Spice Addiction

The term “spice” refers to products that have been sprayed with research chemicals that are called synthetic “cannabinoids” but do not actually contain any cannabis, otherwise known as marijuana. These chemicals are available commercially to the public. There are various forms of this synthetic and this particular variety in primarily manufactured in Asia and then sold to local markets throughout the U.S. The various types include:

•    Spice
•    K2
•    Chronic spice
•    Spice gold
•    Spice silver
•    Stinger
•    Yucatan fire
•    Skunk
•    Pulse
•    Black mamba
•    Mystery
•    Red x dawn
•    Zohai
•    Mr. nice guy
•    Spicylicious
•    Earthquake
•    Genie
•    K3
•    K3 legal

One can easily see the vast market here and this is just a sampling of the most popular varieties commonly used. They can be purchased in local markets such as gas stations, liquor stores, convenient stores, smoke shops, or even online. They are often sold as incense. Because spice and such other drugs have become such a massive problem in the United States, the sale of the various forms is consistently banned. The manufacturers merely change a molecule of the herbal based chemical and call it by another name and place it right back on the market.

They are said to imitate or mimic the properties of cannabis or marijuana.

This, however, is not entirely true. Hallucinations, seizures, respiratory failure, stroke and heart attacks are a few of the damaging repercussions of the concoction. These repercussions are rarely ever affiliated with marijuana use. The appeal of these drugs is extremely popular among the youth in America. They cannot be detected in a drug test, they are reasonably inexpensive when compared to other popular street drugs, and they are sold legally over the counter. In reality, the metabolites can be traced in human urine but, only when a costly drug test is administered. Unfortunately, this is rarely the case.

Effects of Spice

The effects can be similar to those of marijuana since the psychoactive ingredients are comparable to those of the naturally grown cannabis, a hallucinogen. The duration of the effects varies. Some studies show the effects can last for 10-30 minutes, while others report that the effects are felt for 1-3 hours. What is found to be true across the board with these synthetics is that it takes much less to feel the effects. One may smoke a whole marijuana cigarette to achieve the same effect as that from a single hit or two from the synthetic cannabis. The synthetics have tested up to 5 times more potent that some of the strongest marijuana. The receptors used to manufacture spice bind to the neurotransmitters of the brain. This false sense of euphoria cannot be replicated by the natural dopamine that occurs naturally so, the individual suffers extreme withdrawal symptoms when coming off of spice.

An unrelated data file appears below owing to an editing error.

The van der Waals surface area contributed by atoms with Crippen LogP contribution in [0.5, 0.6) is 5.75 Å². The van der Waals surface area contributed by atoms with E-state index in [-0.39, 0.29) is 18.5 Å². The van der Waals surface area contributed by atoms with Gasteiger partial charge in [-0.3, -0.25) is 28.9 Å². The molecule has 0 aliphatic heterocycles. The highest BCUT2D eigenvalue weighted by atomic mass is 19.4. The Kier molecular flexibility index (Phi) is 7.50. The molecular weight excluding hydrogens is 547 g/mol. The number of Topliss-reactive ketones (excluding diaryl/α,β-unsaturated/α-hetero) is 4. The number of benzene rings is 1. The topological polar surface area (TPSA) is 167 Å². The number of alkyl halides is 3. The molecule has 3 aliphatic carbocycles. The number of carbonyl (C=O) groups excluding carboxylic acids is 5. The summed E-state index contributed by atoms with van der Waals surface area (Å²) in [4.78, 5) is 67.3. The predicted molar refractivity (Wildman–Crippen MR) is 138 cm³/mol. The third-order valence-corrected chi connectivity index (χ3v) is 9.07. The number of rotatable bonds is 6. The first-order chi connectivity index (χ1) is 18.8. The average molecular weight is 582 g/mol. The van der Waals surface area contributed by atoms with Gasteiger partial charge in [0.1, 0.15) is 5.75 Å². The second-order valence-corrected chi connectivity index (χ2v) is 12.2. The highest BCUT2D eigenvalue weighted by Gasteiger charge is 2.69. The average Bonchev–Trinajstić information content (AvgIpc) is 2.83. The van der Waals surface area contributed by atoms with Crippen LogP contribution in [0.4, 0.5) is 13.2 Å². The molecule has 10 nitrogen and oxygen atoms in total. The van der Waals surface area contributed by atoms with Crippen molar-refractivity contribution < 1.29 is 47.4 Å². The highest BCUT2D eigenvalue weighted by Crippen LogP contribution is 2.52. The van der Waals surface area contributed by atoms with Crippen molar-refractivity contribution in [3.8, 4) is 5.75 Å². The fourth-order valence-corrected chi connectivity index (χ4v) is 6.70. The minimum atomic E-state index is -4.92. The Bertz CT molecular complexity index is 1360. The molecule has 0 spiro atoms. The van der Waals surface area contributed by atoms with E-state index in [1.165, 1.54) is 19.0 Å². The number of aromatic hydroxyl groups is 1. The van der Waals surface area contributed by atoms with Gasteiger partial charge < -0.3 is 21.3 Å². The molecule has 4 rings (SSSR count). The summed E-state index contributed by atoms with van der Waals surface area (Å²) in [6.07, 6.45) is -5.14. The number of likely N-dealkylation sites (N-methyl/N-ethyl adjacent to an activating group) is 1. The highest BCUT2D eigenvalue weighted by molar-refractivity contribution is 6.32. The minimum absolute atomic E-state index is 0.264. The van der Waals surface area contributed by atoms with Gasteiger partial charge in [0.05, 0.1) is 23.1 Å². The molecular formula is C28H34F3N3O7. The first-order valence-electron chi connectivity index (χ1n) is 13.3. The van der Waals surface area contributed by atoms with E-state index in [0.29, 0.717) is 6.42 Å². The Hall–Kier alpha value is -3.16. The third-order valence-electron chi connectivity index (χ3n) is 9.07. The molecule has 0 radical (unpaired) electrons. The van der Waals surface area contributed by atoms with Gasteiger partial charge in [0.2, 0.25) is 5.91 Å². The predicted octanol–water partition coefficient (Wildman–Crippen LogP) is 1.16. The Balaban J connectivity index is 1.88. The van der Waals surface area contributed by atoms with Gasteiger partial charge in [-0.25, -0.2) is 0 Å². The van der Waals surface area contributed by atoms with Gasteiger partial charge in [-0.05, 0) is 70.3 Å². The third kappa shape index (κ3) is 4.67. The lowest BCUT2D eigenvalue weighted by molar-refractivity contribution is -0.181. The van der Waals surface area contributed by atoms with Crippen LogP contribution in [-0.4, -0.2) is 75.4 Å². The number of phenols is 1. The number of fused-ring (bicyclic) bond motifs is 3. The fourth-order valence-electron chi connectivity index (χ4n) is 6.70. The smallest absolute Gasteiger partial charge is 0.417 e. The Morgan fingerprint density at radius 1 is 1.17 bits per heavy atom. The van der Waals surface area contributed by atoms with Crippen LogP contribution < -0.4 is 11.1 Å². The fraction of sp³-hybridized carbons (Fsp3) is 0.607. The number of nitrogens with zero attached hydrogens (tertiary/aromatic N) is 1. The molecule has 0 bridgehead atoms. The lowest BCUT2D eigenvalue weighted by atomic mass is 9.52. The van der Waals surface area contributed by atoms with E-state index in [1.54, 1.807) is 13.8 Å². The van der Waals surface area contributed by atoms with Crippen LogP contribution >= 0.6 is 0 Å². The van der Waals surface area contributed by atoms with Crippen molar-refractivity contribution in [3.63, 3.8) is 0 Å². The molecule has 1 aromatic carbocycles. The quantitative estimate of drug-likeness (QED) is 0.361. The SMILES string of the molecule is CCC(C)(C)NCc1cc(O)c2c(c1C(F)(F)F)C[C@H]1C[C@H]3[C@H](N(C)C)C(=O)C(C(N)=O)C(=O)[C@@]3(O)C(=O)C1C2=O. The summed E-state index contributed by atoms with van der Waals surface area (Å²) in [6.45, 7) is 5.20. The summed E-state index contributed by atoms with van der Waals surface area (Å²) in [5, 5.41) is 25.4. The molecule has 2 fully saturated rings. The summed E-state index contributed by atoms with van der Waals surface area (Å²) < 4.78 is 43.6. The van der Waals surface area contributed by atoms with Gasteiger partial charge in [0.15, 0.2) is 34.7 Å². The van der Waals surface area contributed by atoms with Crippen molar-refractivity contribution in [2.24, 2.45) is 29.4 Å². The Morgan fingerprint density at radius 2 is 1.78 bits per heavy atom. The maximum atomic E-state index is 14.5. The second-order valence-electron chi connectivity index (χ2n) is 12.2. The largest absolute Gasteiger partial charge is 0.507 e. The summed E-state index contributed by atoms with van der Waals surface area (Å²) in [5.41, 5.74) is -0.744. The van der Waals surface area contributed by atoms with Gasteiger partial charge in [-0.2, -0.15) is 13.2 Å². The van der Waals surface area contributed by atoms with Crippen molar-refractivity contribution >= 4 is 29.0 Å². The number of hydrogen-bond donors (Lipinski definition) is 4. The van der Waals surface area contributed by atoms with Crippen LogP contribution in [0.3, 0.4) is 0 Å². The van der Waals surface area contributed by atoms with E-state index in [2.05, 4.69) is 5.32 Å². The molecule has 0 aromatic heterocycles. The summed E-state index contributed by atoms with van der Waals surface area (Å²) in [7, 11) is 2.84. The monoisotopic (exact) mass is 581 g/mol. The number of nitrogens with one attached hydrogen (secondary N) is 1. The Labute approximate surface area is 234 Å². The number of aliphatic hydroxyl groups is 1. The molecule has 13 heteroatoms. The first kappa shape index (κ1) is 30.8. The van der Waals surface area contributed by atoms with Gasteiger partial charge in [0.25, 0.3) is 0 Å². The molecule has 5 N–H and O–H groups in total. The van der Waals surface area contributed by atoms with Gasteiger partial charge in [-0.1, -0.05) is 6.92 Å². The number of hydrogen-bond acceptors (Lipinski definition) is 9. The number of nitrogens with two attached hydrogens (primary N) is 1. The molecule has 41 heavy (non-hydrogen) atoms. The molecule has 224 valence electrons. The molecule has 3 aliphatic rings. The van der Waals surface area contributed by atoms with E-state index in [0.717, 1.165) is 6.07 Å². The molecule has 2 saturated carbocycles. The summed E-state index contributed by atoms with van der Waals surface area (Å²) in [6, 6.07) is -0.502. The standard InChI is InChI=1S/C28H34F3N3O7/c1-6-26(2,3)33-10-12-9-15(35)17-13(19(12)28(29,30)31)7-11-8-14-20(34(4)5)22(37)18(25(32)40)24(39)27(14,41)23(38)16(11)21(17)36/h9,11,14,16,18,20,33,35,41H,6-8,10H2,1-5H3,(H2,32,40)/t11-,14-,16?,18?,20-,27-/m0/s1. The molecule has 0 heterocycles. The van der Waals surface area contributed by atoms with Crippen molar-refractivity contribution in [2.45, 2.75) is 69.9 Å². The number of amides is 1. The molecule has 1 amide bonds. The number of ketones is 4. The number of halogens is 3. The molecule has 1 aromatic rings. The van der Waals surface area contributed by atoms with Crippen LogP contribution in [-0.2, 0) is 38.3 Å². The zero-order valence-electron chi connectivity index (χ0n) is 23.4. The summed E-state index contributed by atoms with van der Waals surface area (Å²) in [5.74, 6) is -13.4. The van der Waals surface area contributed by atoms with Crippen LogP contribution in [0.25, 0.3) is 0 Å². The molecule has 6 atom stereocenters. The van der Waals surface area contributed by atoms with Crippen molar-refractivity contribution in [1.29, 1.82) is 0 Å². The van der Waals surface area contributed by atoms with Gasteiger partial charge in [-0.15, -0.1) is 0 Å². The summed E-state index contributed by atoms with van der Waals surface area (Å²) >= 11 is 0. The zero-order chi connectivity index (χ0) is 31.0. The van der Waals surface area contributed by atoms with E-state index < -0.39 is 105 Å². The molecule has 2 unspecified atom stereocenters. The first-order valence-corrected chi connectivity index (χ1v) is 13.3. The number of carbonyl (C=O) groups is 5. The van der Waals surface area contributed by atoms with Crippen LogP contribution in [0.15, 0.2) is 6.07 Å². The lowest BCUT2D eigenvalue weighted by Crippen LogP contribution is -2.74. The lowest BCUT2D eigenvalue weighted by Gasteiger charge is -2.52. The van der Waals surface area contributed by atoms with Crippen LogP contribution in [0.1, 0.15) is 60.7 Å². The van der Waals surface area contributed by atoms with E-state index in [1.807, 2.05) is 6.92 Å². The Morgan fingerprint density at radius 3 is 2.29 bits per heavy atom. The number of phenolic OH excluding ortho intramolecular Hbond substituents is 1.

The withdrawal symptoms include tremors, palpitations, headache, nausea, vomiting, depression, and desperation.

Dangers of Using Spice

Until a drug has been thoroughly tested and researched, it cannot be assumed to be safe. This is the case with spice. Not only has it not be sufficiently researched and tested, it has been associated with several health risks. First and foremost, this substance was never meant for human consumption, which the packaging once reflected. What is known it that calls have been made to Poison Control, and area paramedics, trips to the E.R., attempted suicides, and traffic accidents all associated with the use of spice.

With good reason, it is thought to be fairly accurate that spice and similar synthetic cannabis products are toxic to the human body. Their base chemical structure is comparable to that of a known cancer causing agent, according to NIDA, National Institute on Drug Abuse.

The use of spice and other synthetic cannabis are linked to such adverse reactions as:
•         Panic attacks
•         Increased anxiety
•         Heart palpitations
•         Aggression
•         Mood swings
•         Respiratory complications
•         Altered perception
•         Paranoia

At least 2 users in the Dallas, Texas area have suffered heart problems, both linked to the use of spice. The sale of this and similar products has since been banned in Dallas. In Hutchinson, Kansas, 8 – 10 people were hospitalized after smoking the product experiencing hallucination, seizures and bleeding from the nose and mouth.

In Conclusion

It is a good assumption that spice and related synthetic cannabis products of any kind are a serious threat to our society. Though there is extensive ongoing research on these substances, there is congruently enough evidence that they are totally unsafe and harmful. There are no known long term effects yet, only because its research is so new. If you know someone or suspect someone of abusing spice or other synthetic cannabis, please call 800-468-6933.

References:  NIDA, HDAP

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